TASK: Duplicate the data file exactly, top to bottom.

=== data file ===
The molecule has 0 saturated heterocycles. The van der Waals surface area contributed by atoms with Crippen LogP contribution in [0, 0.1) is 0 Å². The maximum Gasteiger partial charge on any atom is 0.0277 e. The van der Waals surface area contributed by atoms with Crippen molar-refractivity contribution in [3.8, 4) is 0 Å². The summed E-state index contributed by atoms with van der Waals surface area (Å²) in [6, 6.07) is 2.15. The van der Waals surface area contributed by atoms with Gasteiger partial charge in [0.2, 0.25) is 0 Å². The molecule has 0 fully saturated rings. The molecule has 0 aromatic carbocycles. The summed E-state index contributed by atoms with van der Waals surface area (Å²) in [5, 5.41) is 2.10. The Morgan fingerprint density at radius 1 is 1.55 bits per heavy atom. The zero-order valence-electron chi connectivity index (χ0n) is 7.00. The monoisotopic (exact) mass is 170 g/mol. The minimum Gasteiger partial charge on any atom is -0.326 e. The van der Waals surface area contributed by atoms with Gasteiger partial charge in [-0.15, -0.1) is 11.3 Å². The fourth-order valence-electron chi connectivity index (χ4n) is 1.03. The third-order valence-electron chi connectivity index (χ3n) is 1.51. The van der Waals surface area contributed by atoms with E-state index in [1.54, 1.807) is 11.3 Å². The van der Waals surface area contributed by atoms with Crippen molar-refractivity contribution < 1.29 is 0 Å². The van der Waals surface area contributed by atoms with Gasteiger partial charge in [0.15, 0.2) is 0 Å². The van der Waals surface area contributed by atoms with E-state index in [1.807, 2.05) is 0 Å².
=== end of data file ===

The molecule has 0 saturated heterocycles. The van der Waals surface area contributed by atoms with Crippen LogP contribution in [0, 0.1) is 0 Å². The maximum Gasteiger partial charge on any atom is 0.0277 e. The van der Waals surface area contributed by atoms with Crippen molar-refractivity contribution in [3.8, 4) is 0 Å². The summed E-state index contributed by atoms with van der Waals surface area (Å²) in [6, 6.07) is 2.15. The van der Waals surface area contributed by atoms with Gasteiger partial charge in [0.2, 0.25) is 0 Å². The molecule has 0 fully saturated rings. The molecule has 0 aromatic carbocycles. The summed E-state index contributed by atoms with van der Waals surface area (Å²) in [5, 5.41) is 2.10. The Morgan fingerprint density at radius 1 is 1.55 bits per heavy atom. The zero-order valence-electron chi connectivity index (χ0n) is 7.00. The monoisotopic (exact) mass is 170 g/mol. The minimum Gasteiger partial charge on any atom is -0.326 e. The van der Waals surface area contributed by atoms with Gasteiger partial charge in [-0.15, -0.1) is 11.3 Å². The fourth-order valence-electron chi connectivity index (χ4n) is 1.03. The third-order valence-electron chi connectivity index (χ3n) is 1.51. The van der Waals surface area contributed by atoms with E-state index in [1.54, 1.807) is 11.3 Å². The van der Waals surface area contributed by atoms with Crippen molar-refractivity contribution < 1.29 is 0 Å². The van der Waals surface area contributed by atoms with Gasteiger partial charge in [0.15, 0.2) is 0 Å². The van der Waals surface area contributed by atoms with E-state index in [1.807, 2.05) is 0 Å².